(Flaubert 173) Religious conduct quickly becomes irritating to Emma, and it soon loses her interest. As her health improves, her religious values seem to decay accordingly, and it is obvious that her amoral attitude will remain adamant for as long as she lives; this is a powerful indication that Emma is fatally flawed, for in her next period of illness, there would be no recovery. In the gripping moments that precede Emma's death, she desperately turns to religion yet again. Although this seems to provide her provisional comfort and peace of mind, it is ultimately futile, as it is outwardly obvious that Emma's views on religion have remained unchanged. This scene is strongly reminiscent of Emma's near-death experience and Flaubert's masterful technique of parallelism becomes evident here. Much like Emma's prior religious 'illumination', this passage is adorned with rich word imagery and powerful sensual symbolism. For instance, as the priest displays the crucifix to Emma, she "stretched forth her neck like one in thirst, and, pressing her lips to the body of the Man-God, she laid upon him with all her ebbing strength the greatest loving kiss she had ever given." (Flaubert 265) As before, the intent of Emma's final religious episode was not one of spiritual and moral recovery, but to rekindle her licentious pleasures for one last time. Finally, as the priest attempts to offer Emma a consecrated candle, the "symbol of the celestial glories that were soon to surround her," (Flaubert 265) ...read more.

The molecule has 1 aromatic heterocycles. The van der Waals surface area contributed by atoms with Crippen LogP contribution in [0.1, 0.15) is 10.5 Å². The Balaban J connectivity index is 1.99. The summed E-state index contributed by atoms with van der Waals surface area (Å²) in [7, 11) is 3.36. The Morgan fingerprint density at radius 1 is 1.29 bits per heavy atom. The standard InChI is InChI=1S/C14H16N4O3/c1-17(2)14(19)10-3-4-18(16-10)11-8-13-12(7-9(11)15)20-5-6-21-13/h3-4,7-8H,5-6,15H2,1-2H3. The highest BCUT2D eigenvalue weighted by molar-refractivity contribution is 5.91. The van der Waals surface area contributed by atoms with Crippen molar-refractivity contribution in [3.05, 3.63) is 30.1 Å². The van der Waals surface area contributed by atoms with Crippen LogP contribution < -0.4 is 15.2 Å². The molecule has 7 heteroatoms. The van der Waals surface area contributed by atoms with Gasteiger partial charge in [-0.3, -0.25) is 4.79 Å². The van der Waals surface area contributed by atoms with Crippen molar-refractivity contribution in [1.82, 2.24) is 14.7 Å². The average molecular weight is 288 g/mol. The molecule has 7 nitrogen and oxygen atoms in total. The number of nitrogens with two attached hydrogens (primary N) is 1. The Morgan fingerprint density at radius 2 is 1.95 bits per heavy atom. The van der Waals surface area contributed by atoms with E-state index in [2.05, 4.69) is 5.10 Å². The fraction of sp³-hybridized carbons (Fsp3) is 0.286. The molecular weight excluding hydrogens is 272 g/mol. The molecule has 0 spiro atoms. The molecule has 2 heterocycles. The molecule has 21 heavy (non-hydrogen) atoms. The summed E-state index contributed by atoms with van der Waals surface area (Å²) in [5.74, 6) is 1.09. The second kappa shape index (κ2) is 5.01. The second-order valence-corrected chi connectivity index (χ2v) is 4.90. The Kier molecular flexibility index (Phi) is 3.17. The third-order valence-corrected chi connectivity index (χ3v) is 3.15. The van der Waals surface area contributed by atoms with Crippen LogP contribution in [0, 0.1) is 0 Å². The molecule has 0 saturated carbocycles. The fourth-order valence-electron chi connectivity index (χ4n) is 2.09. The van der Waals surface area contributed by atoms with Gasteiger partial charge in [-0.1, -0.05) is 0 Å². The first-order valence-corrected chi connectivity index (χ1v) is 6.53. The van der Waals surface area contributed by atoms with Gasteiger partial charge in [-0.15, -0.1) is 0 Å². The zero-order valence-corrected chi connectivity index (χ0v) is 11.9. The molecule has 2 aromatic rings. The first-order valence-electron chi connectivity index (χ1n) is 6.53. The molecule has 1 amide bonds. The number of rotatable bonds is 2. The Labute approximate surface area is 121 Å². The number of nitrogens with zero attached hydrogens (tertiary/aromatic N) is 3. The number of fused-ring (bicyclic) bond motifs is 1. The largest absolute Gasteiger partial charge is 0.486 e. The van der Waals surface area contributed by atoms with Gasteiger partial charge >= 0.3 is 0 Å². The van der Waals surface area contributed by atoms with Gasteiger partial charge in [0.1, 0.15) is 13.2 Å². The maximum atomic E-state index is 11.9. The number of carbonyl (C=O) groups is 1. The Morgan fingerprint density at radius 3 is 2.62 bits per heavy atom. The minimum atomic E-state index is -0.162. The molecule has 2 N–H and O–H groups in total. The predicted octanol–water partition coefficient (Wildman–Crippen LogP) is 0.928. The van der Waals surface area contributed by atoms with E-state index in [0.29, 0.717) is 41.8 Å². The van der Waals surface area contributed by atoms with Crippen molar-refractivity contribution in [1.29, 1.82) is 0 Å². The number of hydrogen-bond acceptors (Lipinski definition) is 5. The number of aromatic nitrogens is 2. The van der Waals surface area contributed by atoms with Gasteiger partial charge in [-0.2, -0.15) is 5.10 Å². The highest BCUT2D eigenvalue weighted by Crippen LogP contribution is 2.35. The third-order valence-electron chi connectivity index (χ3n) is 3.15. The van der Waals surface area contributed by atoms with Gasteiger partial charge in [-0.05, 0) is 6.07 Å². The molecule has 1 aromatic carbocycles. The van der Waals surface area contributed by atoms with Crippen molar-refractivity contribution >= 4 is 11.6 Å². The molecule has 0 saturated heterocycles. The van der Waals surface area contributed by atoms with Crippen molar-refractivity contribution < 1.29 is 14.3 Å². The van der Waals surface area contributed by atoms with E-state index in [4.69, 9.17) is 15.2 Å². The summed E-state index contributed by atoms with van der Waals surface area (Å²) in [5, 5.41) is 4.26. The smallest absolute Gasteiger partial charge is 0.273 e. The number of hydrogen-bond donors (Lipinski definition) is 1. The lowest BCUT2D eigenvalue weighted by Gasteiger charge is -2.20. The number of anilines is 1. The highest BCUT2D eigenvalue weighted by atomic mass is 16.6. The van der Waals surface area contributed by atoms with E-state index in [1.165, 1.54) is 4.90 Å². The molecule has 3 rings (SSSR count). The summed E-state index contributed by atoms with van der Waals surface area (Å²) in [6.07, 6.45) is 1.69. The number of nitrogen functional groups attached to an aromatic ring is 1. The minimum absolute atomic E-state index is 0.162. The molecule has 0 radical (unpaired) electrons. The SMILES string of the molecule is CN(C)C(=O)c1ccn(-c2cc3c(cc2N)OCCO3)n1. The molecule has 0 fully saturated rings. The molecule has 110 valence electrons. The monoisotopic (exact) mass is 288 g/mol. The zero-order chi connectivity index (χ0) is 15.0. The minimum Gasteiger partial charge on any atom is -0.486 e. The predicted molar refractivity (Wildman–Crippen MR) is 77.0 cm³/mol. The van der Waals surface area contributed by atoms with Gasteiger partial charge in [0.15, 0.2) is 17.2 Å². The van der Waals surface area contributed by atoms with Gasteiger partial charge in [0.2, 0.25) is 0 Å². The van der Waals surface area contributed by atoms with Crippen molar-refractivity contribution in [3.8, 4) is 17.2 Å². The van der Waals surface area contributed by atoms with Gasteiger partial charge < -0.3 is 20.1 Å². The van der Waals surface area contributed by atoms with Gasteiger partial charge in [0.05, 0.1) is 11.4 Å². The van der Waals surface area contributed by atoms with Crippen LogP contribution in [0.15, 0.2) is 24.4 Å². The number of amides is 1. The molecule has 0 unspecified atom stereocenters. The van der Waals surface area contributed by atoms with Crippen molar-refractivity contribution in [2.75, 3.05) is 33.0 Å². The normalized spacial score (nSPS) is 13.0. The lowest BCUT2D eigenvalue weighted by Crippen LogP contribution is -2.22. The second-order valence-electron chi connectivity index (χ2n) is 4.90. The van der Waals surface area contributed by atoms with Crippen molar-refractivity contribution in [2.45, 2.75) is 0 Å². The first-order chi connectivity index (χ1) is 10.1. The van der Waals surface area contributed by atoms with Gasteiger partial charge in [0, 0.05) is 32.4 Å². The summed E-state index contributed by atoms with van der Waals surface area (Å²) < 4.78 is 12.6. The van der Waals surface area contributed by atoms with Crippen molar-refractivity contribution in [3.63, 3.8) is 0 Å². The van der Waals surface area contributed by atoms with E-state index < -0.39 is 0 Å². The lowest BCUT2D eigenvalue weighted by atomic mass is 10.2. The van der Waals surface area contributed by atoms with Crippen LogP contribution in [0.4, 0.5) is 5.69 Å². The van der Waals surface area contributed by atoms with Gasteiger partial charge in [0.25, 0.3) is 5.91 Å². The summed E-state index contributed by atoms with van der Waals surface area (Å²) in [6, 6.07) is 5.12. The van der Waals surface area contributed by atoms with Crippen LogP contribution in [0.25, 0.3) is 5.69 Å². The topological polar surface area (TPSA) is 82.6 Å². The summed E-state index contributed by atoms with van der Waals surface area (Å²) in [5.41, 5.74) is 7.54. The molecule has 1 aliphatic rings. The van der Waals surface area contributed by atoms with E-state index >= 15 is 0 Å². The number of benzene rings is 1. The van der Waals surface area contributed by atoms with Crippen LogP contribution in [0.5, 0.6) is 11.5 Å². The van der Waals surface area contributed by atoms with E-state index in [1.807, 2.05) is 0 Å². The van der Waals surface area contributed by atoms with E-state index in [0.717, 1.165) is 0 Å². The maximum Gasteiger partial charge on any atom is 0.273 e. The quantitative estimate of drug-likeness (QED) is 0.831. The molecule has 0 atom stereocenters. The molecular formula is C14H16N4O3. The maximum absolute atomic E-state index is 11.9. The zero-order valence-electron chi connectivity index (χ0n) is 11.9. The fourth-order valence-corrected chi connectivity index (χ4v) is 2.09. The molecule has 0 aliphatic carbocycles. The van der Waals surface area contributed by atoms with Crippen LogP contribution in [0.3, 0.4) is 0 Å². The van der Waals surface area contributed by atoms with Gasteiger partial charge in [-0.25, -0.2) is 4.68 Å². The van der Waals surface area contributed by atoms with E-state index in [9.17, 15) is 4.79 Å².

Conclusion